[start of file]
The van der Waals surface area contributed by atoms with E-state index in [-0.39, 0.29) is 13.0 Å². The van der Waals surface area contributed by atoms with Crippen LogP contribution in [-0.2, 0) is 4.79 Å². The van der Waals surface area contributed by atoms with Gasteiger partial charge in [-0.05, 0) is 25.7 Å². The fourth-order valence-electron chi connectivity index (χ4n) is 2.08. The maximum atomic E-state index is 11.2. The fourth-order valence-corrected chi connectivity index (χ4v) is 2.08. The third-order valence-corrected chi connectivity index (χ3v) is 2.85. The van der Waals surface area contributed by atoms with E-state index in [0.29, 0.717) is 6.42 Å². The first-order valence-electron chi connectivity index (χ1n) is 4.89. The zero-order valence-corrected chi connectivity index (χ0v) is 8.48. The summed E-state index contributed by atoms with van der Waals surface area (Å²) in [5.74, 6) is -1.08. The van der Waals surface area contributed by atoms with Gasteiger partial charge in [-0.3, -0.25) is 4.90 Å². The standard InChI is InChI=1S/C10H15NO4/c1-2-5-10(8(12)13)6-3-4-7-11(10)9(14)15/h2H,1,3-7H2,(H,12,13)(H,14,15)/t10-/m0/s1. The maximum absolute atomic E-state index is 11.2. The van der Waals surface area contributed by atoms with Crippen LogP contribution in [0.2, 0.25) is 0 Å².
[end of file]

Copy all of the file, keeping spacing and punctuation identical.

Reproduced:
The van der Waals surface area contributed by atoms with E-state index in [-0.39, 0.29) is 13.0 Å². The van der Waals surface area contributed by atoms with Crippen LogP contribution in [-0.2, 0) is 4.79 Å². The van der Waals surface area contributed by atoms with Gasteiger partial charge in [-0.05, 0) is 25.7 Å². The fourth-order valence-electron chi connectivity index (χ4n) is 2.08. The maximum atomic E-state index is 11.2. The fourth-order valence-corrected chi connectivity index (χ4v) is 2.08. The third-order valence-corrected chi connectivity index (χ3v) is 2.85. The van der Waals surface area contributed by atoms with E-state index in [0.29, 0.717) is 6.42 Å². The first-order valence-electron chi connectivity index (χ1n) is 4.89. The zero-order valence-corrected chi connectivity index (χ0v) is 8.48. The summed E-state index contributed by atoms with van der Waals surface area (Å²) in [5.74, 6) is -1.08. The van der Waals surface area contributed by atoms with Gasteiger partial charge in [-0.3, -0.25) is 4.90 Å². The standard InChI is InChI=1S/C10H15NO4/c1-2-5-10(8(12)13)6-3-4-7-11(10)9(14)15/h2H,1,3-7H2,(H,12,13)(H,14,15)/t10-/m0/s1. The maximum absolute atomic E-state index is 11.2. The van der Waals surface area contributed by atoms with Crippen LogP contribution in [0.2, 0.25) is 0 Å².